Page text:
Most critics have agreed that, the appeal of sex and violence not withstanding, the real pleasure of a "McGee" mystery lies in MacDonald's crisp, hard-hitting prose style. In his study of the author, John D. MacDonald, David Geherin called his subject "a gifted storyteller…. Neither as byzantine as Ross Macdonald's nor as loose and desultory as Raymond Chandler's, MacDonald's plots are well-woven, artfully constructed arrangements of action sequences. They are neither needlessly complex nor do they exist simply to obscure the identity of the villain until the final chapter. A master at creating and sustaining mystery, suspense, tension, and drama, MacDonald understands all the tricks of readability; turning the pages in one of his novels is always a pleasure, never a duty."
In a review of Cinnamon Skin, Washington Post critic Jonathan Yardley said that one of MacDonald's "most admirable qualities as a novelist is that he almost unfailingly manages to deliver precisely the pleasure that his readers anticipate—a quality too-little noticed and remarked upon among writers whose principal business it is to entertain. But also as usual, MacDonald provides a good deal more than mere diversion. He is a tinkerer in the grand old American tradition, a man who loves to learn how things work and a writer who loves to pass that knowledge along to his readers…. He also takes pleasure in tracking the continuing emotional adventures of Travis McGee, the loner who would love to be a husband and father except that he couldn't stand it." And Skow defended the author against the stereotype of mystery novels as empty escapism; in MacDonald's examinations of his hero's complex character, Skow remarked, "let no man say that this is escapist claptrap. MacDonald offers something far more profound, the claptrap of no way out."
The series' final installment, 1985's The Lonely Silver Rain, was published a year before the author's death. In this novel, critics noted glimpses of a hero who was finally showing signs of old age. The plot revolves around a drug ambush that leaves three people dead on board a stolen yacht. When the family of one of the victims has the owner of the yacht murdered in retaliation, McGee springs into action to defend the yacht-owner's attractive widow. During the course of the novel, he survives a bloody drug war involving the Mafia and Peruvian drug lords. In between musings on the decadence surrounding him in south Florida, McGee ponders his aging body and the surprising discovery that he has a college-age daughter. Summing up the "Travis McGee" series and MacDonald's many virtues, New York Times Book Review contributor Robin W. Winks characterized the author as "spare, wryly amusing, [and] conveying a sense of moral outrage that is calculated to precisely the right nuance. He writes to be read, bought and remembered, and he believes what he says."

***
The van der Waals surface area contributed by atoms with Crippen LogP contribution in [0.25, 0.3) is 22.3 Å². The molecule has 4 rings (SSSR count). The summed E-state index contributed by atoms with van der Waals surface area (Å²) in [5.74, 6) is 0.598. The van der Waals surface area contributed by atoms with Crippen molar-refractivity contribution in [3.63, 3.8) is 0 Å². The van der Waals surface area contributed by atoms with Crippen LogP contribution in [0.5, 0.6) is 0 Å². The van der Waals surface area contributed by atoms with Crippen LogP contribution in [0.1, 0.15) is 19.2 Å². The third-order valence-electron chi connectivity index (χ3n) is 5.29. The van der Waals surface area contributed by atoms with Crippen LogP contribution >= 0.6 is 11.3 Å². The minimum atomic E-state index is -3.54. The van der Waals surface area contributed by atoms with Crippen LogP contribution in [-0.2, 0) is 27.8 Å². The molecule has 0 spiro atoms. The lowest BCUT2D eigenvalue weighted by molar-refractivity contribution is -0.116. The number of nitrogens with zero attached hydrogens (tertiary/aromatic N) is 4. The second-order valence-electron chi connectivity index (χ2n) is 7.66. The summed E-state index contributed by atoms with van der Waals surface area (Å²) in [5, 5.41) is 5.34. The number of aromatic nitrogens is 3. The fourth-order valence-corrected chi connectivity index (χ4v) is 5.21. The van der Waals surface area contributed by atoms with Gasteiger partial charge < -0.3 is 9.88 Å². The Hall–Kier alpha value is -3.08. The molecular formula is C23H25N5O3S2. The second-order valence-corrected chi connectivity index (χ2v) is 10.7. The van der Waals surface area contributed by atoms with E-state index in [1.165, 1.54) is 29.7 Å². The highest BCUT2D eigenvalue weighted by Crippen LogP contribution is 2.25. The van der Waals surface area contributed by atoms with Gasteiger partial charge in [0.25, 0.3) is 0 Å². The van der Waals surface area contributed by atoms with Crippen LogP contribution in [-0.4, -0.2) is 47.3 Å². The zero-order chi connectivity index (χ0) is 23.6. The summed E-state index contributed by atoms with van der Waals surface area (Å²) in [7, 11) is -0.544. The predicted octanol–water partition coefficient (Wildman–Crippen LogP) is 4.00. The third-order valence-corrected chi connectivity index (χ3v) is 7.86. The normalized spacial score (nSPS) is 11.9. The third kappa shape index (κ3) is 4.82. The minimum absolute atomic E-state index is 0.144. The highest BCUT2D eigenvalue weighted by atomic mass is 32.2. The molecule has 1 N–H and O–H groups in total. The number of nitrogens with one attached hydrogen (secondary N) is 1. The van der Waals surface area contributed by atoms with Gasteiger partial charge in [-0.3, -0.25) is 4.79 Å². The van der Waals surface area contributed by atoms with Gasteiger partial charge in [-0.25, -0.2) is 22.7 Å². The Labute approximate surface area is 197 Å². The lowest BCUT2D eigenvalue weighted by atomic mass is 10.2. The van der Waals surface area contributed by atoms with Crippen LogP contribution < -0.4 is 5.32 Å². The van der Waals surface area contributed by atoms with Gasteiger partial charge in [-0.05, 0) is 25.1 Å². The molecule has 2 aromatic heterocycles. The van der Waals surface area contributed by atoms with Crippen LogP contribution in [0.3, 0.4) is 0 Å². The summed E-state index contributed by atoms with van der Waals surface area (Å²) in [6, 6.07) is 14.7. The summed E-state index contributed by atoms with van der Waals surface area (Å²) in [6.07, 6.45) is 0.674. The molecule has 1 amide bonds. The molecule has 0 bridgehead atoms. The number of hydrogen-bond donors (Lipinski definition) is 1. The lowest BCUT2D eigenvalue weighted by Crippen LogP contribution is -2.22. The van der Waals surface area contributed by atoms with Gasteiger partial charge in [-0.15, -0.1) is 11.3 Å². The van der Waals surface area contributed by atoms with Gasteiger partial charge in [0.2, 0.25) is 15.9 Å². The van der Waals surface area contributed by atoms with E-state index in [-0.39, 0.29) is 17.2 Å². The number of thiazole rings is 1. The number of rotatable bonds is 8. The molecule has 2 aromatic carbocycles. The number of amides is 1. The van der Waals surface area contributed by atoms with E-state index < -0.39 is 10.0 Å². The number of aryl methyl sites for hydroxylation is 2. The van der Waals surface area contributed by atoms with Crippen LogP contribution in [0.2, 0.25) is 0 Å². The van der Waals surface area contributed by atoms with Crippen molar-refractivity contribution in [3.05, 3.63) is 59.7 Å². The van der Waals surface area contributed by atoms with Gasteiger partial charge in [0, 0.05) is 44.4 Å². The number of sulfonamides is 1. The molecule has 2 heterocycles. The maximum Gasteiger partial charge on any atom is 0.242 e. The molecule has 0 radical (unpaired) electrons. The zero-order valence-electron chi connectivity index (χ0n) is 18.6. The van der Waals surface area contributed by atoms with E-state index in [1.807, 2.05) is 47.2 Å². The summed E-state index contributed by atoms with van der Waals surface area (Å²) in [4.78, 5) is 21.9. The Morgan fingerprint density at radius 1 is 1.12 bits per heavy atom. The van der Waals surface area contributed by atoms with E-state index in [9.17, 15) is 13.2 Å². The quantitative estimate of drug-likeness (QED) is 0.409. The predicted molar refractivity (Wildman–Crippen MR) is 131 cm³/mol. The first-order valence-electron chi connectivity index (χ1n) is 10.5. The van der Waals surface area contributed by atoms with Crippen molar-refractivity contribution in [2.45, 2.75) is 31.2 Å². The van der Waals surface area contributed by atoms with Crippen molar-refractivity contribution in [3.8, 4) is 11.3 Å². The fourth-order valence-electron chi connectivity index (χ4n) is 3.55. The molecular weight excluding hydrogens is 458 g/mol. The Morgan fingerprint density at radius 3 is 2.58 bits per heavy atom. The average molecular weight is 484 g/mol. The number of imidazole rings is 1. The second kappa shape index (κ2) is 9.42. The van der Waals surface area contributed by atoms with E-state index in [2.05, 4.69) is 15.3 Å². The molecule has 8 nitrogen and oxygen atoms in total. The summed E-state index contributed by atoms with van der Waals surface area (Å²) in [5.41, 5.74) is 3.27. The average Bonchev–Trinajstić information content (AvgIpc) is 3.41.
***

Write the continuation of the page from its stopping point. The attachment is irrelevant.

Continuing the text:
In 1977 MacDonald took one of his ongoing "Travis McGee" themes and developed it into a non-mystery work that eventually attained best-seller status. Condominium, according to Stephen Zito, "is a brief against the rape of Florida." In a Washington Post Book World piece, Zito explained that the author "writes with outrage about what the developers and quick-buck artists have done to his adopted state where condominiums litter the white beaches, freeways cut across the wilderness, the air and water is fouled, and there is a cheapening and coarsening of life everywhere."
"Essentially a cautionary tale, Condominium is intimately concerned with the balance of nature and thus with death," noted Knox Burger in the Village Voice. "The story concerns the developers and the inhabitants of a high-rise building designed for retired people. Badly designed. It is set on piles driven into the fragile subsurface of a sandy island just off the west coast of Florida. After numerous convincing portents, a hurricane blows in and washes everything away." The novel received mixed reviews, with the negative notices focusing on the contention that in this book MacDonald, as Michael Mewshaw put it in New York Times Book Review, "seems to have lost sight of what he learned from the detective genre—economy, taut structure and pace." However, critic John Leonard, while not a fan of the "McGee" series, did have praise for Condominium. "Those who know [MacDonald] only through the [mystery novels] are missing him at his story-telling best," stated Leonard in the New York Times. "Outside the series and its formulas, the wounded women and the macho rubbish, he breathes. His appetite [for issues] is enormous." "Condominum is, in many ways, a remarkable achievement," added Zito. "In a novel peopled by perhaps 25 major characters, MacDonald has structured a book which is compulsively readable and coherent, building from the small disturbances of domestic life to the hurricane which comes with the force of the Apocalypse."